It took me a while to gather my wits, which takes quite a long time these days as we all know, and then I went off on the attack. There were a few clean clothes hanging around in the bedroom so I put them away. And then I sorted out some work clothes.

Downstairs, I checked over all of the tyres. Two of the winter tyres are really quite good but the other two were border-line and I have been thinking about replacing them. In the end, after much thought, I’ve left them back in the tyre pile and just fitted the two front ones. Caliburn is front-wheel drive of course and so if snow tyres are going anywhere, that’s the best place for them. I’ll buy two new ones next year.

I reckon that the two new Hankooks that I’m having on Friday – they can go on the rear and then Caliburn will really be set up. In the spring I’ll put the work Hankooks on the front and run the rest of the tread off.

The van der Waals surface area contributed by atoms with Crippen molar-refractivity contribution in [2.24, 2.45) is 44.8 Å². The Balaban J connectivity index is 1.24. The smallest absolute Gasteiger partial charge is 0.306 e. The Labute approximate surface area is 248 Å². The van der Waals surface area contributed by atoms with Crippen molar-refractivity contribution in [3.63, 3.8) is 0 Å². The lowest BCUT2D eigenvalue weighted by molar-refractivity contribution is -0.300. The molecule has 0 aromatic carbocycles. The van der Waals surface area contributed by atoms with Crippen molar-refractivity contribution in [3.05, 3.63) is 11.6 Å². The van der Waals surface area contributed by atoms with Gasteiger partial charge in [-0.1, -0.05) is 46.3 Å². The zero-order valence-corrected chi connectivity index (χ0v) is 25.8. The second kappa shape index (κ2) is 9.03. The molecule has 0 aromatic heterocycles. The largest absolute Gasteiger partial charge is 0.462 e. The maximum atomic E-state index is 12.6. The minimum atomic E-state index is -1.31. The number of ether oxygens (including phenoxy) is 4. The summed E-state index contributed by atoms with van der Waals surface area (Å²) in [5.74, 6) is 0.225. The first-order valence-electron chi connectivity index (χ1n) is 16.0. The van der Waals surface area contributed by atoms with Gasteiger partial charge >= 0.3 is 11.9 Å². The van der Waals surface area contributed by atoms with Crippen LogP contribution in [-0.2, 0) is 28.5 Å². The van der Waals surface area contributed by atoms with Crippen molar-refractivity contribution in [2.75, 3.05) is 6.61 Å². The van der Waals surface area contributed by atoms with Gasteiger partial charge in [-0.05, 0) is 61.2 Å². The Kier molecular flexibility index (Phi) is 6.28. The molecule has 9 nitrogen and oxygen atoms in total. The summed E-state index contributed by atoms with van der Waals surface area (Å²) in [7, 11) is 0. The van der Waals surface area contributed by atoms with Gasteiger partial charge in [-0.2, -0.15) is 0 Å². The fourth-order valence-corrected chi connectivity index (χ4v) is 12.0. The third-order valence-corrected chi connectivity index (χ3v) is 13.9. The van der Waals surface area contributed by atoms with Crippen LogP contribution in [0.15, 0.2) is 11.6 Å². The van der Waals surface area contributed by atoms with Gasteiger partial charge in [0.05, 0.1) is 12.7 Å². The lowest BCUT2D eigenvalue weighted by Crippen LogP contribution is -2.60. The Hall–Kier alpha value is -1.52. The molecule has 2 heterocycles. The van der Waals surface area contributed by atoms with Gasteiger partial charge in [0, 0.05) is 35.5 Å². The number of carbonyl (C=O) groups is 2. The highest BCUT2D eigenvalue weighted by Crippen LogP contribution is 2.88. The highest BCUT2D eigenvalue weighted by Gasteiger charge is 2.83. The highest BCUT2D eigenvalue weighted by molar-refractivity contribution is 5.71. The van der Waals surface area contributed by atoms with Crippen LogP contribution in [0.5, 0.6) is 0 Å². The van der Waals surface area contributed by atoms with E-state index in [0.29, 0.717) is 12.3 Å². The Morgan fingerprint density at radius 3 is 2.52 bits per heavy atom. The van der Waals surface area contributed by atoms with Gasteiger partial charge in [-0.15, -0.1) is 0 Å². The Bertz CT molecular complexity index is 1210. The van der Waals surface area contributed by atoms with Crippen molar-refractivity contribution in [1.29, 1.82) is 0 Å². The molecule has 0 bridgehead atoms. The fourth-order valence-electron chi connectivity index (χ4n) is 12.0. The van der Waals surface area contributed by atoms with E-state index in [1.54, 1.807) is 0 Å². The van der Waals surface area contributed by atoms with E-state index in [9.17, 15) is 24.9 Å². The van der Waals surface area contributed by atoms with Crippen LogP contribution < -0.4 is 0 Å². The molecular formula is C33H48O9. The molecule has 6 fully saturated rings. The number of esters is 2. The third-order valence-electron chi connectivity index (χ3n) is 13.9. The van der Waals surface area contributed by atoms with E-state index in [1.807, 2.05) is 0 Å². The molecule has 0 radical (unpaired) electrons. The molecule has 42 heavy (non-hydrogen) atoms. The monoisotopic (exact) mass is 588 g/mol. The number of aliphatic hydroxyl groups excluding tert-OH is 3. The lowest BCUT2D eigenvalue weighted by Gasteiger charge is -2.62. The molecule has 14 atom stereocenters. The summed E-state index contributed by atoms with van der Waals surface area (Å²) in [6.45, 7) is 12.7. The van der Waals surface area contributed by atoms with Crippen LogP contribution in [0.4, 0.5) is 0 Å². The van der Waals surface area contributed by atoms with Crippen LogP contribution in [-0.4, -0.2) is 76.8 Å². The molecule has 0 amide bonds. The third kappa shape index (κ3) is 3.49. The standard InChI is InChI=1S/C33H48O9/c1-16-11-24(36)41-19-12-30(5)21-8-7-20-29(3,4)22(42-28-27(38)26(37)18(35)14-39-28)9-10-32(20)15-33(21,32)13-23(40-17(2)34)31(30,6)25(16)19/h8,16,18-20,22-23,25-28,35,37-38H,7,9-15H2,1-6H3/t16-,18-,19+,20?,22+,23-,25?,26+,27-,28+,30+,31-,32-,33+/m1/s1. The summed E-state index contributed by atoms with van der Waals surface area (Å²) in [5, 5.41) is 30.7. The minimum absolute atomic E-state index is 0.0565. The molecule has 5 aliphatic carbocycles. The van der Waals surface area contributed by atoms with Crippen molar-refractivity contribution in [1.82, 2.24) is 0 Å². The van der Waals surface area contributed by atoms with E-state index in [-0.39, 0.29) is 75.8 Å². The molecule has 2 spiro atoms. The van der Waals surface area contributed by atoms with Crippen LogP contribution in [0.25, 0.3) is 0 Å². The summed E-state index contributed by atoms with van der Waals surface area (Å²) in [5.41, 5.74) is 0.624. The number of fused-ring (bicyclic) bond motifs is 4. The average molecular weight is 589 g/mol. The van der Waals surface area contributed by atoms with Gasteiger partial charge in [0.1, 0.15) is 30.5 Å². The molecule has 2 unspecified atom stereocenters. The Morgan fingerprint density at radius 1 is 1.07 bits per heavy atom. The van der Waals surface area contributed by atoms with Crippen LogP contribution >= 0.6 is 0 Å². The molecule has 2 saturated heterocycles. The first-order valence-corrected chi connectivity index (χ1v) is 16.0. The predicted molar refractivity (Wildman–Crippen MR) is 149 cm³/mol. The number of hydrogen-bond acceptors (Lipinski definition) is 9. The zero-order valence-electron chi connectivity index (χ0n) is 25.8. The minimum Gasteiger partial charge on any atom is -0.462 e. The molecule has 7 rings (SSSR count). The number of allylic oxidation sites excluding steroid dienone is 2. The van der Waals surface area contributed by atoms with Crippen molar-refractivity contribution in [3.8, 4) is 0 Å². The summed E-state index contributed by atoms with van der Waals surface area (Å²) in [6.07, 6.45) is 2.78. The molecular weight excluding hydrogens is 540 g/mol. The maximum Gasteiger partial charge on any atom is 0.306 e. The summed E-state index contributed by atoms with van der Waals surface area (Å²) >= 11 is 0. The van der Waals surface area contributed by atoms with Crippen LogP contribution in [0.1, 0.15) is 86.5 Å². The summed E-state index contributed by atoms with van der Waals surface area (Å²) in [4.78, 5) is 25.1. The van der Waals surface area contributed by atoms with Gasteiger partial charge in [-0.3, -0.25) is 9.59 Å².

Hanging up the spare wheel in its cradle was rather fun. It took me ages to work out how it went, which is quite a surprise. It’s one of those things that once you work it out, it goes up in seconds and you wonder where the difficulty was.

Caliburn has been emptied, everything has been sorted out and piles of stuff discarded. It looks quite good in there now. There’s plenty of food in there to tide me over for much of the time while I’m in Belgium. It’ll keep me out of mischief for a while.